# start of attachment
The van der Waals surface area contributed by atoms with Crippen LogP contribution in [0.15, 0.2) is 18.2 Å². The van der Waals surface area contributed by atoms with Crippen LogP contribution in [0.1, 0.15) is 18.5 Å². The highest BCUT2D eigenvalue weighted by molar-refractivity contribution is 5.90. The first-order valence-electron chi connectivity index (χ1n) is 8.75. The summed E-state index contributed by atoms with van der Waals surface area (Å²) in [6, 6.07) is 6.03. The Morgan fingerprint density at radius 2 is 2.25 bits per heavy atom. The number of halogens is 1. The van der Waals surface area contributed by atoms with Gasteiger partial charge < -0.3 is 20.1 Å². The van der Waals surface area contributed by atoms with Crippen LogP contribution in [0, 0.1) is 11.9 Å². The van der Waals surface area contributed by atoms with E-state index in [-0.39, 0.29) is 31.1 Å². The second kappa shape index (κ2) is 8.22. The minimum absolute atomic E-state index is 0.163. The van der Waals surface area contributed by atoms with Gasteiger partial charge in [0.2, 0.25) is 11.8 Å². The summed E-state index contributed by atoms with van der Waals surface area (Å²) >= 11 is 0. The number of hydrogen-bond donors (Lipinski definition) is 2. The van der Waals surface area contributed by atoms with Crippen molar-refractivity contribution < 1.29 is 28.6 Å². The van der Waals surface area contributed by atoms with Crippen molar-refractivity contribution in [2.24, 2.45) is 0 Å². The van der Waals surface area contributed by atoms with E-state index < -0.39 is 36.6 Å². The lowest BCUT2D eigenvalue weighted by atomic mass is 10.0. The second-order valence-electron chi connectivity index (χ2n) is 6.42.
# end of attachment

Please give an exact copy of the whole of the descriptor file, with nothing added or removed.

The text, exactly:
The van der Waals surface area contributed by atoms with Crippen LogP contribution in [0.15, 0.2) is 18.2 Å². The van der Waals surface area contributed by atoms with Crippen LogP contribution in [0.1, 0.15) is 18.5 Å². The highest BCUT2D eigenvalue weighted by molar-refractivity contribution is 5.90. The first-order valence-electron chi connectivity index (χ1n) is 8.75. The summed E-state index contributed by atoms with van der Waals surface area (Å²) in [6, 6.07) is 6.03. The Morgan fingerprint density at radius 2 is 2.25 bits per heavy atom. The number of halogens is 1. The van der Waals surface area contributed by atoms with Gasteiger partial charge < -0.3 is 20.1 Å². The van der Waals surface area contributed by atoms with Crippen LogP contribution in [0, 0.1) is 11.9 Å². The van der Waals surface area contributed by atoms with E-state index in [-0.39, 0.29) is 31.1 Å². The second kappa shape index (κ2) is 8.22. The minimum absolute atomic E-state index is 0.163. The van der Waals surface area contributed by atoms with Gasteiger partial charge in [0.2, 0.25) is 11.8 Å². The summed E-state index contributed by atoms with van der Waals surface area (Å²) >= 11 is 0. The number of hydrogen-bond donors (Lipinski definition) is 2. The van der Waals surface area contributed by atoms with Crippen molar-refractivity contribution < 1.29 is 28.6 Å². The van der Waals surface area contributed by atoms with Crippen molar-refractivity contribution in [2.24, 2.45) is 0 Å². The van der Waals surface area contributed by atoms with E-state index < -0.39 is 36.6 Å². The lowest BCUT2D eigenvalue weighted by atomic mass is 10.0. The second-order valence-electron chi connectivity index (χ2n) is 6.42.